At the end of Part 1, I asked if you could figure out how to draw a spiral, given the code to plot the points in a circle. Have you figured it out? The basic idea is that you change the value of the larger radius (what I was calling lg_rad) as you draw each point. Take a look at the pertinent lines of code in example 6. In this example, as each dot is drawn, at an ever increasing radius, I also increment the angle by just 2 degrees.
We can tighten the spiral by changing the amount we increment the angle during each step, as in example 7. Hit the play button to see the effect. In this example, we start at a 2 degree increment, and then increase the angle by 1 degree per second (since there are 100 dots, the outer dot travels at 100 x 1 degrees or 100 degrees per second).
Watch the above animation for a couple minutes: interesting things happen!. You will notice after about 25 seconds, when the spiral has tightened up, the dots form a spoked or starfish-like pattern. Then the arms fold in, and the dots form a rose-like configuration. Then the arms straighten out again, and you see another starfish. This keeps happening. When the starfish has four arms, the angle increment is 90 degrees, or some multiple of 90 degrees like 270 degrees. The smallest angle that will give you 4 arms is 360/4 or 90 degrees. Similarly, the smallest angle that will get you 5 arms is 360/5 or 72 degrees. 360/6 gives you six arms, 360/7 gives you seven arms and so on. In other words, to get those starfish patterns, the angle increment has to be a rational fraction of (or “go evenly into”) the full circle (so they can line up to form arms).
Between those starfish, which are produced by rational fractions of the circle, you get the rose-like patterns, in which the dots don’t make straight spokes. You get these rose patterns when the angle increment is an irrational fraction of the full circle. Mathematicans have demonstrated that there are far more irrational numbers than rational ones, and intuitively, you can see that there are more roses than starfish in the animation.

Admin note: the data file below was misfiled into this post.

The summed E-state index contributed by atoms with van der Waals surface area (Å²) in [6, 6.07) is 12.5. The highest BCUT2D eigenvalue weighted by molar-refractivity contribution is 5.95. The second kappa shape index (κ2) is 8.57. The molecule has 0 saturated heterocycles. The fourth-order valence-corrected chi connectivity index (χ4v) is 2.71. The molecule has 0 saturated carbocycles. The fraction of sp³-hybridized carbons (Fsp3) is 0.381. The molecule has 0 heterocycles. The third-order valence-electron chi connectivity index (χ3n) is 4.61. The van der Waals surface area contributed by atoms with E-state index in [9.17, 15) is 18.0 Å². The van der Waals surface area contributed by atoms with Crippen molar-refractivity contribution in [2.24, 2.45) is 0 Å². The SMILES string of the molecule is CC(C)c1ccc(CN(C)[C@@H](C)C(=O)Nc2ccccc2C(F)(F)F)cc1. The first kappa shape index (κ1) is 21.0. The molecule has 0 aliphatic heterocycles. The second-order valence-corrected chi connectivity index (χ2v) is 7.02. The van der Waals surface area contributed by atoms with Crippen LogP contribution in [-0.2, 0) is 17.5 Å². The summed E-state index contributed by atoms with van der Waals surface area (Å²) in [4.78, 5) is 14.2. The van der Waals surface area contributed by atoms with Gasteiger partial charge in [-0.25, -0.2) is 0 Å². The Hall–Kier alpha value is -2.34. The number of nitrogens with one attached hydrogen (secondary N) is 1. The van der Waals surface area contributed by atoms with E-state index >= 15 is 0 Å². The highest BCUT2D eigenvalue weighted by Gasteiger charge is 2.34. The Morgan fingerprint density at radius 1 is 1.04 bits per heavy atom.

There are a number of irrational angles that look especially nice (try the square root of 2 times π or 4.442). The one that produces the most optimal packing, and corresponds to the familiar sunflower arrangement is an angle of approximately 222.5 degrees (or 137.5 going the other way). This is the golden angle, and it is closely related to φ (phi), the golden ratio.
If we use that angle to produce a spiral, we get one of these! Example 8 is sometimes called a fibonacci spiral, because the golden ratio is closely related to fibonacci numbers. I also call these phyllotaxy spirals, because the golden angle appears a lot in plant growth (it optimizes surface area to sunlight). Once you start noticing it, you’ll see it in a lot of plants in addition to sunflowers, such as pine cones and agaves.
In the above example, you may have noticed that the dots are kind of tight in the center, and then get progressively further apart as they go out. This is because the amount we are increasing the radius is constant, or linear. It would be cool if we could figure out how to get them to pack tightly, like the seeds of a sunflower. It turns out, we already have the mathematical tools to accomplish this!
Consider a large circle which is made up of a bunch of tightly packed little circles – circles so tightly packed that no space remains. If all those little circles are the same size, and the area of the large circle is A, then the area of the little circles, B = A/N, where N is the number of little circles.
As we grow a phyllotaxy spiral, at each step M from 1 to N, we make something very like a circle made up of M tiny circles. The area of that circle is B*M. Since we know that area = 2 π R, we can deduce the desired radius from the area. R = sqrt( area / π )
We can use this technique to figure out (given the number of circles we wish to draw, and the size of the outer circle) both the size of the small circles, and how far out to draw each one. The math for working out the expanding radii isn’t perfect, because there is a little space left over after the cicles are packed together. To compensate for that, we use a fudge factor which keeps the circles from overlapping by drawing them slightly smaller. I find drawing 87% of the perfect size works fine. This produces this figure.
To get even closer to a sunflower, we can make the circles grow larger as they grow outward. One way to easily accomplish this is by making the outer circles grow exactly the same amount as the inner circles shrink, so that cumulatively, the area of the circles remains the same. Here is an example.
Finally, we can use the processing variable frameCount to produce some cool animation effects with these patterns. Click and scroll to the bottom of example 11 for more info about how I did the color cycling. Have fun!